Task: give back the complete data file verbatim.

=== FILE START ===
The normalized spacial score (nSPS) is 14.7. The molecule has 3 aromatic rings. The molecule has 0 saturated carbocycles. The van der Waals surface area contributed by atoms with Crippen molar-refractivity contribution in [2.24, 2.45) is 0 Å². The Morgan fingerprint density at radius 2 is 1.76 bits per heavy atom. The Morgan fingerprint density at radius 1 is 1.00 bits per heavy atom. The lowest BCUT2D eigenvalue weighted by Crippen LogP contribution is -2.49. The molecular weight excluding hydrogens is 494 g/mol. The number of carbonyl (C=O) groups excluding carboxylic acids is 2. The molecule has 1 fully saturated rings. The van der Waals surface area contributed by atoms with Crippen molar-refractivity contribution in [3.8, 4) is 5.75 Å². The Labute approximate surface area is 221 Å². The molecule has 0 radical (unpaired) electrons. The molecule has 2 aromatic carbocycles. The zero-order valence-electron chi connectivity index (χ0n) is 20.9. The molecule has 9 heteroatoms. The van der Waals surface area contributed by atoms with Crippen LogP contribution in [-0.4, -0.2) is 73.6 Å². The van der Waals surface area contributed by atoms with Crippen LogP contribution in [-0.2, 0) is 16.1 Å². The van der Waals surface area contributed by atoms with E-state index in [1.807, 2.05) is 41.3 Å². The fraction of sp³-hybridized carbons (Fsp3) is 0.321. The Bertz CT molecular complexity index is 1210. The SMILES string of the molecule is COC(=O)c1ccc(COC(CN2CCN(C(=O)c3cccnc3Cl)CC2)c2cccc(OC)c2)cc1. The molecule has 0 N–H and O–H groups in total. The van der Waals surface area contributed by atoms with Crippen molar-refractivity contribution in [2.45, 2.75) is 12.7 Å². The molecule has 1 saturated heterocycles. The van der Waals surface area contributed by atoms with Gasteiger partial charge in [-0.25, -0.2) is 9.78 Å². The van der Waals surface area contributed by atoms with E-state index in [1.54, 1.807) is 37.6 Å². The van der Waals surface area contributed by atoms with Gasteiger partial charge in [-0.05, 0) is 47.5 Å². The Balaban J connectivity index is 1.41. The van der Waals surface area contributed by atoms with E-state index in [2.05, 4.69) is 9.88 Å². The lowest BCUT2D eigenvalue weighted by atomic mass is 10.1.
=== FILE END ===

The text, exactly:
The normalized spacial score (nSPS) is 14.7. The molecule has 3 aromatic rings. The molecule has 0 saturated carbocycles. The van der Waals surface area contributed by atoms with Crippen molar-refractivity contribution in [2.24, 2.45) is 0 Å². The Morgan fingerprint density at radius 2 is 1.76 bits per heavy atom. The Morgan fingerprint density at radius 1 is 1.00 bits per heavy atom. The lowest BCUT2D eigenvalue weighted by Crippen LogP contribution is -2.49. The molecular weight excluding hydrogens is 494 g/mol. The number of carbonyl (C=O) groups excluding carboxylic acids is 2. The molecule has 1 fully saturated rings. The van der Waals surface area contributed by atoms with Crippen molar-refractivity contribution in [3.8, 4) is 5.75 Å². The Labute approximate surface area is 221 Å². The molecule has 0 radical (unpaired) electrons. The molecule has 2 aromatic carbocycles. The zero-order valence-electron chi connectivity index (χ0n) is 20.9. The molecule has 9 heteroatoms. The van der Waals surface area contributed by atoms with Crippen LogP contribution in [-0.4, -0.2) is 73.6 Å². The van der Waals surface area contributed by atoms with Crippen LogP contribution in [-0.2, 0) is 16.1 Å². The van der Waals surface area contributed by atoms with E-state index in [1.807, 2.05) is 41.3 Å². The fraction of sp³-hybridized carbons (Fsp3) is 0.321. The Bertz CT molecular complexity index is 1210. The SMILES string of the molecule is COC(=O)c1ccc(COC(CN2CCN(C(=O)c3cccnc3Cl)CC2)c2cccc(OC)c2)cc1. The molecule has 0 N–H and O–H groups in total. The van der Waals surface area contributed by atoms with Crippen molar-refractivity contribution in [2.45, 2.75) is 12.7 Å². The molecule has 1 saturated heterocycles. The van der Waals surface area contributed by atoms with Gasteiger partial charge in [-0.25, -0.2) is 9.78 Å². The van der Waals surface area contributed by atoms with E-state index in [1.54, 1.807) is 37.6 Å². The van der Waals surface area contributed by atoms with Gasteiger partial charge in [-0.05, 0) is 47.5 Å². The Balaban J connectivity index is 1.41. The van der Waals surface area contributed by atoms with E-state index in [2.05, 4.69) is 9.88 Å². The lowest BCUT2D eigenvalue weighted by atomic mass is 10.1.